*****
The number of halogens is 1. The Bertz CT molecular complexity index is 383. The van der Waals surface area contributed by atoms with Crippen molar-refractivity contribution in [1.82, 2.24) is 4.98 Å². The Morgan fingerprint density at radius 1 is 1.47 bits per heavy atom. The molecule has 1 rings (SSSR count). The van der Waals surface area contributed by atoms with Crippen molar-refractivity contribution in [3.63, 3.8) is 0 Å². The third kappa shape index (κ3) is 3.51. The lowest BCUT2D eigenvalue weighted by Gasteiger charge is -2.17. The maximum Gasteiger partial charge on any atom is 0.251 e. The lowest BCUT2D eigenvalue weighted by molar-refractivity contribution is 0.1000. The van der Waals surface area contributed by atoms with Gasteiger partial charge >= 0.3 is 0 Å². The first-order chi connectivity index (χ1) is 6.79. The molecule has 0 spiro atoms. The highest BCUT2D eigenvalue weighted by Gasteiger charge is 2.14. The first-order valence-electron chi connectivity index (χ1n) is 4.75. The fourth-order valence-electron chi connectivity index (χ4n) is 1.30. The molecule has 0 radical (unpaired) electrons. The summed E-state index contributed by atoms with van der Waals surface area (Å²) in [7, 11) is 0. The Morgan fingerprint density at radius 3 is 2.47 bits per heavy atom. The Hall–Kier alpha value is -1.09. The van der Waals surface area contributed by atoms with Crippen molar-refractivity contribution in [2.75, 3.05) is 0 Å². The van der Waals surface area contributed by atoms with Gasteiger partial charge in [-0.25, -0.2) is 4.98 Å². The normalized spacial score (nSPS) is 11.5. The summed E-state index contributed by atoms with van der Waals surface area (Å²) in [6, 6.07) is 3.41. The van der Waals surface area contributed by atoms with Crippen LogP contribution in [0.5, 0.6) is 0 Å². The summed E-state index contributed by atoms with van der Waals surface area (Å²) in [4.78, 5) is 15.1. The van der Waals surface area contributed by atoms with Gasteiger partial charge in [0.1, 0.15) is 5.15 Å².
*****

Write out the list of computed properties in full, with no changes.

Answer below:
The number of halogens is 1. The Bertz CT molecular complexity index is 383. The van der Waals surface area contributed by atoms with Crippen molar-refractivity contribution in [1.82, 2.24) is 4.98 Å². The Morgan fingerprint density at radius 1 is 1.47 bits per heavy atom. The molecule has 1 rings (SSSR count). The van der Waals surface area contributed by atoms with Crippen molar-refractivity contribution in [3.63, 3.8) is 0 Å². The third kappa shape index (κ3) is 3.51. The lowest BCUT2D eigenvalue weighted by Gasteiger charge is -2.17. The maximum Gasteiger partial charge on any atom is 0.251 e. The lowest BCUT2D eigenvalue weighted by molar-refractivity contribution is 0.1000. The van der Waals surface area contributed by atoms with Gasteiger partial charge >= 0.3 is 0 Å². The first-order chi connectivity index (χ1) is 6.79. The molecule has 0 spiro atoms. The highest BCUT2D eigenvalue weighted by Gasteiger charge is 2.14. The first-order valence-electron chi connectivity index (χ1n) is 4.75. The fourth-order valence-electron chi connectivity index (χ4n) is 1.30. The molecule has 0 radical (unpaired) electrons. The summed E-state index contributed by atoms with van der Waals surface area (Å²) in [7, 11) is 0. The Morgan fingerprint density at radius 3 is 2.47 bits per heavy atom. The Hall–Kier alpha value is -1.09. The van der Waals surface area contributed by atoms with Crippen molar-refractivity contribution in [2.75, 3.05) is 0 Å². The van der Waals surface area contributed by atoms with Gasteiger partial charge in [-0.25, -0.2) is 4.98 Å². The normalized spacial score (nSPS) is 11.5. The summed E-state index contributed by atoms with van der Waals surface area (Å²) in [6, 6.07) is 3.41. The van der Waals surface area contributed by atoms with Crippen LogP contribution in [0.5, 0.6) is 0 Å². The summed E-state index contributed by atoms with van der Waals surface area (Å²) in [4.78, 5) is 15.1. The van der Waals surface area contributed by atoms with Gasteiger partial charge in [0.1, 0.15) is 5.15 Å².